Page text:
Press Review

r_2100x1400_radio_praha.png

All of Tuesday's papers devote a lot of attention to two stories - the privatisation of Czech energy utilities and the trial of former Communist prime minister Lubomir Strougal. Mlada fronta Dnes says the energy sell-off has raised a lot of misgivings, while the more pro-government Pravo focuses on the postponement of the sale of the power company CEZ until January.

As for the trial of Lubomir Strougal, Lidove noviny compares him to the notorious 1920s mob boss Al Capone. Capone evaded justice for some time before being sent to prison for the least of his crimes - tax evasion. Now twelve years after the fall of the communist regime Strougal is only the second former bigwig to face charges of abuse of power. The author says that perhaps Strougal didn't pay duty on his BMW - suggesting that the former top communist may only ever be found guilty of a relatively minor crime.

A general election is coming up in the Czech Republic next June and the governing Social Democrats have a pre- election trump card, writes Lidove noviny - the government is considering making all medicines free to the over 70s. There are around a million people over the age of 70 in the Czech Republic.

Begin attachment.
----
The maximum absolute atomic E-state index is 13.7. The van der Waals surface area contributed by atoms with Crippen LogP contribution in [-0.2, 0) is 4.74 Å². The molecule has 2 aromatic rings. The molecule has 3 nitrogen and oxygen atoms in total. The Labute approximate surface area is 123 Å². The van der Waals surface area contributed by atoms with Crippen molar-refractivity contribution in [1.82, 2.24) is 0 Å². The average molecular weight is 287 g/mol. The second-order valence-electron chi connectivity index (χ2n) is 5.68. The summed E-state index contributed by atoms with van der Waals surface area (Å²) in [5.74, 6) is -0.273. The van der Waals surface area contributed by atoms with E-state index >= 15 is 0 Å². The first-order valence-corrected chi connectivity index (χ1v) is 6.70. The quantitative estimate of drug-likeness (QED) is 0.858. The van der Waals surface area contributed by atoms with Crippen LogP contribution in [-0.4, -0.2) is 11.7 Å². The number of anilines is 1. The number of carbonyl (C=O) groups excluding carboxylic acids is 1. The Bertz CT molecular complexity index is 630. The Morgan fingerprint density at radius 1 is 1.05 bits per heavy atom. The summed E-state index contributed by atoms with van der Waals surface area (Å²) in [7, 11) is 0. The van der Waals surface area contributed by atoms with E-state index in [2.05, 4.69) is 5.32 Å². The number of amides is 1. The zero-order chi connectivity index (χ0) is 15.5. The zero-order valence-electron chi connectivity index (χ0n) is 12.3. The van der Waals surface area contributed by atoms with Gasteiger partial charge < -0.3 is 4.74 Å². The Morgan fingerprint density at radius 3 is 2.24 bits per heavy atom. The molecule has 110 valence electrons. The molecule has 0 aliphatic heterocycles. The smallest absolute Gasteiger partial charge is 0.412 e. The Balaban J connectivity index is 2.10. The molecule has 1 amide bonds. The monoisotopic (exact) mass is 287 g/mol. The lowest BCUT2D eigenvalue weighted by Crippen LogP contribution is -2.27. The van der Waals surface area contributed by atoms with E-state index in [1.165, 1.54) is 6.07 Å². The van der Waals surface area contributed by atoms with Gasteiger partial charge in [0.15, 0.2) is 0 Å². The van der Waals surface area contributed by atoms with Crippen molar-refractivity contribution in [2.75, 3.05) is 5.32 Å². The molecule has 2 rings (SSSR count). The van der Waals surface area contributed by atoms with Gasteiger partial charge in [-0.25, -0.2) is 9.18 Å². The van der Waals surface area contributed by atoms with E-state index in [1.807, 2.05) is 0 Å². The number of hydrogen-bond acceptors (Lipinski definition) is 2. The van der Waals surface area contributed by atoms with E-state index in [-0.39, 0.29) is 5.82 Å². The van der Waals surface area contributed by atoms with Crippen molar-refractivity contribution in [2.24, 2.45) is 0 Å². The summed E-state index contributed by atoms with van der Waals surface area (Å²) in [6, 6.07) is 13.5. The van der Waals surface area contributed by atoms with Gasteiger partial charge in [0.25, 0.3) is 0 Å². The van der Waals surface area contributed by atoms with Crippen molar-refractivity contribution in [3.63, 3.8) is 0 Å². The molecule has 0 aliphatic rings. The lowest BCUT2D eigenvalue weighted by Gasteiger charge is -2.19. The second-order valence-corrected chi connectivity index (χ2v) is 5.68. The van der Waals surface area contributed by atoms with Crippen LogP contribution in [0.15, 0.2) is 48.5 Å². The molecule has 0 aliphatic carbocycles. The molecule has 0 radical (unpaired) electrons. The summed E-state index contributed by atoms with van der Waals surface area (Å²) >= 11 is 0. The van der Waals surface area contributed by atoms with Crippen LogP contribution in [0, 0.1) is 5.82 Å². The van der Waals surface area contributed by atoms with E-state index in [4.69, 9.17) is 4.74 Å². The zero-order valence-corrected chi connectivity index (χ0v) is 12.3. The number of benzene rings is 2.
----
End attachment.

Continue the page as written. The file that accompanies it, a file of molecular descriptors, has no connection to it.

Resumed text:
The Agriculture Minister Jan Fencl has entered Czech hunting history, reports Mlada fronta Dnes. While hunting in September Mr. Fencl shot a deer at Hluboka nad Vltavou, south Bohemia. It turned out that the deer had the biggest antlers of any deer shot in the country since records began. The antlers measure 180 centimetres and weigh some 31.5 kilogrammes. The paper points out that Mr Fencl shot the deer on September 14, the official day of mourning for the victims of the September 11 attacks on the US.

Doing voluntary work is quite a new thing in the Czech Republic, but it's on the increase, writes Prazske Slovo. As for what kind of people do voluntary work, Jiri Tosner of the Hestia volunteers centre says that in small towns mostly young people offer their help, while in Prague older people and pensioners are also willing to work without pay. Czech business people however are less inclined to do voluntary work than their counterparts in other countries, says Mr Tosner.

One thing that amazed me when I first came to the Czech Republic was how early people start work. According to Mlada fronta Dnes, half of Czechs are at work by seven in the morning. Early starts are especially common in small towns and villages - three o'clock in the afternoon is rush hour and life pretty much ends at five on weekdays, writes the paper.

In its health section Lidove noviny offers advice on how to avoid putting on weight over the Christmas period. The paper includes several figure-friendly recipes and suggests readers burn off the calories by going on walks or dancing. C'mon Lidove noviny - surely it's OK to be lazy and indulge at least once a year!

Most of Tuesday's papers carry photos of tanks of carp. Tanks of carp have appeared on the streets of the Czech Republic in the last few days - people have started buying the fish for their Christmas dinners. By contrast, Mlada fronta Dnes has a photo of a boy with an owl. At the Christmas market in Melnik, central Bohemia, you can pay to have an owl or a hawk perch on your arm for a few minutes - makes a change from going around in a circle on the back of a donkey, I suppose.